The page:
South Carolina residents are both angry and concerned over the breach of security that landed the social security numbers of 3.6 million taxpayers and 387,000 credit card and debit card numbers in the hands of hackers. State officials held a press conference Friday to disclose the breach and outlined steps the tax payers should take to minimize the damage.
The number of records breached requires an unprecedented, large-scale response by the Department of Revenue, the State of South Carolina and all our citizens,” said Nikki Haley. “We are taking immediate steps to protect the taxpayers of South Carolina, including providing one year of credit monitoring and identity protection to those affected.”
South Carolinians soon learned, however, that clearing up the problem caused by the security breech was not going to be as easy as authorities made it sound. State residents that took to Haley’s Facebook page to express their frustration pointed out that the phone number provided by the state told callers Friday night to call back on Saturday.
To receive a free year of credit monitoring from the state, an access code is necessary. Calls to the number on Saturday morning, however, provided the access code.
Two major questions many South Carolina taxpayers have of state officials are why they waited so long after they knew there was a problem to notify taxpayers and what will happen when the free year of monitoring expires.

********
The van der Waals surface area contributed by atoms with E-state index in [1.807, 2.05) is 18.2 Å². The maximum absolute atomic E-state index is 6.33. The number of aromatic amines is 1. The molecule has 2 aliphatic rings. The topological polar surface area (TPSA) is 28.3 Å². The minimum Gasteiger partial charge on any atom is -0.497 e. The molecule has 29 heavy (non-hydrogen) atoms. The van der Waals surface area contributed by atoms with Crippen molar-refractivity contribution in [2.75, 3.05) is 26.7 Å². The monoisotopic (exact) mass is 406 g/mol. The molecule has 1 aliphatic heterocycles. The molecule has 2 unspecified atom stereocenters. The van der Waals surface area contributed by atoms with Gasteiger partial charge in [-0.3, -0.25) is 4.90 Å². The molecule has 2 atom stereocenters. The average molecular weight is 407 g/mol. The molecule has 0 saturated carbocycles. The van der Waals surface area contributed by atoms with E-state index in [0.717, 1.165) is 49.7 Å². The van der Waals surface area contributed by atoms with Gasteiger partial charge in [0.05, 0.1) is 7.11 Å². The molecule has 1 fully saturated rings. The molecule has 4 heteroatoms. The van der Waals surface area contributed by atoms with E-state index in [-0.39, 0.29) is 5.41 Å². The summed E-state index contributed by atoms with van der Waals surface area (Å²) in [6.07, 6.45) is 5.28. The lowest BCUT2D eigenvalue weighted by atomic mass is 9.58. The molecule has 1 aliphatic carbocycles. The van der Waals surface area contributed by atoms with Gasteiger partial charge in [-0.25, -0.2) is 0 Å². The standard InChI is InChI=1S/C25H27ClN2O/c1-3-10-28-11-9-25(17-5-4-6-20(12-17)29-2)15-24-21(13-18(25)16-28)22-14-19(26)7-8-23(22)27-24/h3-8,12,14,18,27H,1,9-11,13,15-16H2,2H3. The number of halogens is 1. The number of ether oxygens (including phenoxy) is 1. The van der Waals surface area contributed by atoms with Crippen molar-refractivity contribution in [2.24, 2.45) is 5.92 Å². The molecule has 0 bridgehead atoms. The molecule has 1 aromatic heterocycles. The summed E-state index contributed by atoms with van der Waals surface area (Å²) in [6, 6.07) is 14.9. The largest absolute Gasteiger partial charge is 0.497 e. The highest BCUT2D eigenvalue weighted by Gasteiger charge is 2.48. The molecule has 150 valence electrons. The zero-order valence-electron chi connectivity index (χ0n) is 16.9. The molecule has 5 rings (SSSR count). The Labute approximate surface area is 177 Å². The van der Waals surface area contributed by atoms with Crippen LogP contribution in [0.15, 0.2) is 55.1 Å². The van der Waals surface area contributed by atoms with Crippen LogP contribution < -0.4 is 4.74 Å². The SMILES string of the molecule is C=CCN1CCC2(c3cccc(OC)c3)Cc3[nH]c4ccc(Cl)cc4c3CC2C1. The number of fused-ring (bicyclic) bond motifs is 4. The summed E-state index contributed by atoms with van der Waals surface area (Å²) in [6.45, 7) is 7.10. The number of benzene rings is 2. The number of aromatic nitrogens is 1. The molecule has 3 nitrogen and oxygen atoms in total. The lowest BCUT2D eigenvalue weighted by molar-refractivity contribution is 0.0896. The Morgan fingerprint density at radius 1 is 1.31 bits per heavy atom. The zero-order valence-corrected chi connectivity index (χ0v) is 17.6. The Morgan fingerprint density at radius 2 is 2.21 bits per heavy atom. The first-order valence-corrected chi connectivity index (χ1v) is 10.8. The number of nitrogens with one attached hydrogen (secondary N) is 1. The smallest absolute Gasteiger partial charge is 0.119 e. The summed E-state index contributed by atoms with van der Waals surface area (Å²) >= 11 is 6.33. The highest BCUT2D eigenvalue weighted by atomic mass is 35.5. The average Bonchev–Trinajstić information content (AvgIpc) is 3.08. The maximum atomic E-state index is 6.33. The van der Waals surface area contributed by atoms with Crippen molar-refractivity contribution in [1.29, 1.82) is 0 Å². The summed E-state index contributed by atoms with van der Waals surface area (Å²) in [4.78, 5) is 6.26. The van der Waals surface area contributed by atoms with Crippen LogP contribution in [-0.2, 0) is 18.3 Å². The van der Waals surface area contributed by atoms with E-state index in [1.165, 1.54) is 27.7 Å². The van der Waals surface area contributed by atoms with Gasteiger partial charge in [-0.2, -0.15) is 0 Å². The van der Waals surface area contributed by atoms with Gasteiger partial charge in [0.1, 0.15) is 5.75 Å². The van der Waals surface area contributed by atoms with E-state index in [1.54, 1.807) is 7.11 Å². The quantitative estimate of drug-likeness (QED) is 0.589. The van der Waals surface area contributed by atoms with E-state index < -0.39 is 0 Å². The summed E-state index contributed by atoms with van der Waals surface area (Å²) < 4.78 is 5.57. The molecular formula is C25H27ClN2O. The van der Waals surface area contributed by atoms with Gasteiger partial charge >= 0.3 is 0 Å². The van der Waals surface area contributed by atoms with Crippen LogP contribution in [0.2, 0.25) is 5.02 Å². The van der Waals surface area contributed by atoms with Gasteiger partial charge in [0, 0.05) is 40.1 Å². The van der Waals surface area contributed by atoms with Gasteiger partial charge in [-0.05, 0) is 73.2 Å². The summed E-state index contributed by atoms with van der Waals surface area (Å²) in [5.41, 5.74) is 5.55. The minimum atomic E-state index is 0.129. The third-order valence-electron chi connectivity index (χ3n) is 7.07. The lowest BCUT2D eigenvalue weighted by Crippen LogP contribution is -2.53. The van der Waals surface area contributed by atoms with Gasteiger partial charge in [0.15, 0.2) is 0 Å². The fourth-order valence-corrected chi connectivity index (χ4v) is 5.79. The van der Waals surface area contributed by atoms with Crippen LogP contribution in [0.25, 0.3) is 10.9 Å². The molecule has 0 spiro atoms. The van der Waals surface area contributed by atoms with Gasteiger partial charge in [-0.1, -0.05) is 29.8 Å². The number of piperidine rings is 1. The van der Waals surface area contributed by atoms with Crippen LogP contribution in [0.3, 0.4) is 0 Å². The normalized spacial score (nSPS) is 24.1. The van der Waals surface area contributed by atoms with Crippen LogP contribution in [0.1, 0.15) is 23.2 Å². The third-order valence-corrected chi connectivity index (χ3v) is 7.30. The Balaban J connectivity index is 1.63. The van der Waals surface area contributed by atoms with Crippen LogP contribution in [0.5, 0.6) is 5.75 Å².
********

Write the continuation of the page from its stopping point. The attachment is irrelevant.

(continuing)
The S.C. Department of Revenue was informed on October 10 by the South Carolina Division of Information Technology (DSIT) of a potential cyber attack involving the personal information of taxpayers.
Anyone who has filed a South Carolina tax return since 1998 should call 1- 866-578-5422 to get an activation code which will be used to determine if their information is affected. If so, the taxpayer can immediately enroll in one year of identity protection service provided by Experian.
State officials also urged individuals to consider additional steps to protect their identity and financial information, including regularly reviewing credit reports, placing a fraud alert with the three credit bureaus and placing a freeze on financial and credit information with the agencies.
Officials said that of the credit cards, the vast majority “are protected by strong encryption deemed sufficient under the demanding credit card industry standards to protect the data and cardholders.” Approximately 16,000 are unencrypted. Residents should monitor their credit card activity and notify the financial institution if they suspect unauthorized activity.